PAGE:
The funding will enable a team of researchers from GIT, Children’s Healthcare of Atlanta, and Emory University to develop and test a monorail device that redirects tumors to grow in a specially designed "gel sink." A 2014 study published in Nature Materials found that a similar device significantly reduced tumor load in rodent brains. In addition, the grant will be used to advance the technology into clinical trials and underwrite the development of an FDA-compliant manufacturing process and FDA approval for a clinical Investigational New Drug (IND) study to be conducted in Atlanta. It is hoped the project, which has received support from Ian’s Friends Foundation, an Atlanta-based nonprofit that supports pediatric brain tumor research, also will be useful in the treatment of adult brain tumors.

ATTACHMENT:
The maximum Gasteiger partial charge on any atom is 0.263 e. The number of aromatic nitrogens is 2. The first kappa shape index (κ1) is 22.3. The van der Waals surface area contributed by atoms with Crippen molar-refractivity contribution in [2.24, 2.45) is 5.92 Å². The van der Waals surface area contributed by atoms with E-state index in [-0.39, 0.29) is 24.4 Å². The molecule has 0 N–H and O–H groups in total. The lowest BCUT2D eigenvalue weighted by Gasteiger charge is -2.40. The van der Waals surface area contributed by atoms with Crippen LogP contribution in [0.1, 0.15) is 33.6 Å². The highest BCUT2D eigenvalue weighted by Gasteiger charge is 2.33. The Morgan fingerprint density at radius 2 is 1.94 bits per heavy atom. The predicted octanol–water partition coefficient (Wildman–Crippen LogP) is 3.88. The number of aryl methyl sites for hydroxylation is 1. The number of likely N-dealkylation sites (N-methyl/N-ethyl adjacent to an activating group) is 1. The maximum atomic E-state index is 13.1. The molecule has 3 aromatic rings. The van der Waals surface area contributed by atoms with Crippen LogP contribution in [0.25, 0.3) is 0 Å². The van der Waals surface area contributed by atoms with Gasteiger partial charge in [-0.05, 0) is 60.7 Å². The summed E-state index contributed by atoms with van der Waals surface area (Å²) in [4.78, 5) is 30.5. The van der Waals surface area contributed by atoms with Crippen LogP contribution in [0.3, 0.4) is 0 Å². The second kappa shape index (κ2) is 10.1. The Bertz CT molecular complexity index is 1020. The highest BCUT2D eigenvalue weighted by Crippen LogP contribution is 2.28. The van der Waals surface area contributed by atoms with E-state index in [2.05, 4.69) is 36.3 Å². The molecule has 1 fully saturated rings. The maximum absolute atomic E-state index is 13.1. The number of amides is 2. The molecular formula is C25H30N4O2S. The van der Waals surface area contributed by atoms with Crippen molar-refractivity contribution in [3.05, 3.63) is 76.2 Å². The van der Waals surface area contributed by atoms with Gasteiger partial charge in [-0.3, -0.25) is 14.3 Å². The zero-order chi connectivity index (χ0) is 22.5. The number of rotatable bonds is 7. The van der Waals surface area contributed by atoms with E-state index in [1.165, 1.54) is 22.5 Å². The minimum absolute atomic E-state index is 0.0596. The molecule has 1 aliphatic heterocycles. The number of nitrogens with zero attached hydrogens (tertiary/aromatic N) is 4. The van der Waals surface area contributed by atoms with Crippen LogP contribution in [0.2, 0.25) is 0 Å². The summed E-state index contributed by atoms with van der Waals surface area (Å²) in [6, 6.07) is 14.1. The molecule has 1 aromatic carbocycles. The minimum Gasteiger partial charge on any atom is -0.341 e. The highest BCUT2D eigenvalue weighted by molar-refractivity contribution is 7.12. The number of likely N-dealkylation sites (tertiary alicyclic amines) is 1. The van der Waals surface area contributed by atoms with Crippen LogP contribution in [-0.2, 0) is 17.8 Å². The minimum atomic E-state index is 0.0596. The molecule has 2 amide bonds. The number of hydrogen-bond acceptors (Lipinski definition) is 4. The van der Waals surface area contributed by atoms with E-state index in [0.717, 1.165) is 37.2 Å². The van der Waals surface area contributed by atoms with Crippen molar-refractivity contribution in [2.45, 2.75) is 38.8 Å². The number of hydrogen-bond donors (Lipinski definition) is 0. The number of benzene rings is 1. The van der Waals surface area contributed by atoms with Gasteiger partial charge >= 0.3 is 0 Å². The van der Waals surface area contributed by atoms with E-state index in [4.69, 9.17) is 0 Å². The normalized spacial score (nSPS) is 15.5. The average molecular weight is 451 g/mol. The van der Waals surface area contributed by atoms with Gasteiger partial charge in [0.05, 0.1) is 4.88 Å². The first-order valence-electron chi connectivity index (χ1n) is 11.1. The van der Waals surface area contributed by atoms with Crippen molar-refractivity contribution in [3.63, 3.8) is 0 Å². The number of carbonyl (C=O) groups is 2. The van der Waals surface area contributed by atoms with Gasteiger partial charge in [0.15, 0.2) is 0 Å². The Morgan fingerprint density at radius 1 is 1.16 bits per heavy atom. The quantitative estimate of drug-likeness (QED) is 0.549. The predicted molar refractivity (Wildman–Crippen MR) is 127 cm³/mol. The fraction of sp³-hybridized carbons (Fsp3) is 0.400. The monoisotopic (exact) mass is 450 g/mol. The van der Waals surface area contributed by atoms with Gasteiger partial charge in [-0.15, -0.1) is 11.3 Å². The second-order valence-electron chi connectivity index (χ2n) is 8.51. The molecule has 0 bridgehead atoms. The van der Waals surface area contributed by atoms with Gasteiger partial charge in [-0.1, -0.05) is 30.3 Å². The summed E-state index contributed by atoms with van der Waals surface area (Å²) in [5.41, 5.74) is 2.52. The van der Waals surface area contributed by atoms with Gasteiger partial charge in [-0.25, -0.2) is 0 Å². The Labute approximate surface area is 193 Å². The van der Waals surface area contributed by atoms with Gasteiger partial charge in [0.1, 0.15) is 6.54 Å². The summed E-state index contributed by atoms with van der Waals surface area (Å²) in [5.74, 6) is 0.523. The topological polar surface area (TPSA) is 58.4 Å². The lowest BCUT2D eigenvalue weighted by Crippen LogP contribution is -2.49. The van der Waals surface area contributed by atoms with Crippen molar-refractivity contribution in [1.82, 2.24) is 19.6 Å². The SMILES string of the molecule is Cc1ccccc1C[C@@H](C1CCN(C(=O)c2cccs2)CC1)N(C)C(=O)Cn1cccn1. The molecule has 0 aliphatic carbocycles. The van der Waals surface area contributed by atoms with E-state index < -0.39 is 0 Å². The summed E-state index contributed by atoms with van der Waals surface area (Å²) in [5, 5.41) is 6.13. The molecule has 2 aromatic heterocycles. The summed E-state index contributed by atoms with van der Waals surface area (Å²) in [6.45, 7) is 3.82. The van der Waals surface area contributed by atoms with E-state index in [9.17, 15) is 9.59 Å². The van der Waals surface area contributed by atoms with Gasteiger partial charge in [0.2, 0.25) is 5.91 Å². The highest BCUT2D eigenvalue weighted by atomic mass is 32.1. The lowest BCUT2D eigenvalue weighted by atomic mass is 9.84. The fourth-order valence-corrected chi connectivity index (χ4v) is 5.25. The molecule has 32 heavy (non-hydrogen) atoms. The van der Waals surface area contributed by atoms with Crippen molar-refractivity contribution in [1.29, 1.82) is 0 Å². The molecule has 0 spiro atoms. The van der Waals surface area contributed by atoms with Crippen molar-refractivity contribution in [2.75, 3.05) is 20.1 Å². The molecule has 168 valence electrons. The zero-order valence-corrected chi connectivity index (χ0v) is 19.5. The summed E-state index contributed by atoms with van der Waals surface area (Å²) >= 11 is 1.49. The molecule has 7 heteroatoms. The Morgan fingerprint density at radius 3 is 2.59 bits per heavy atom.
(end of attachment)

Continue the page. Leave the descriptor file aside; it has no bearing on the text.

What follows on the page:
"Research labs such as ours are set up to achieve scientific and engineering breakthroughs, but for these breakthroughs to reach patients, we need to follow good manufacturing practices, rigorous safety and quality testing, adhere to FDA guidelines for obtaining regulatory approvals, and design appropriate clinical trials," said Ravi Bellamkonda, the Wallace H. Coulter Chair in Biomedical Engineering at GIT and lead investigator on the project. "All of these processes are going to be greatly enhanced and accelerated with this critical and visionary Marcus Foundation support."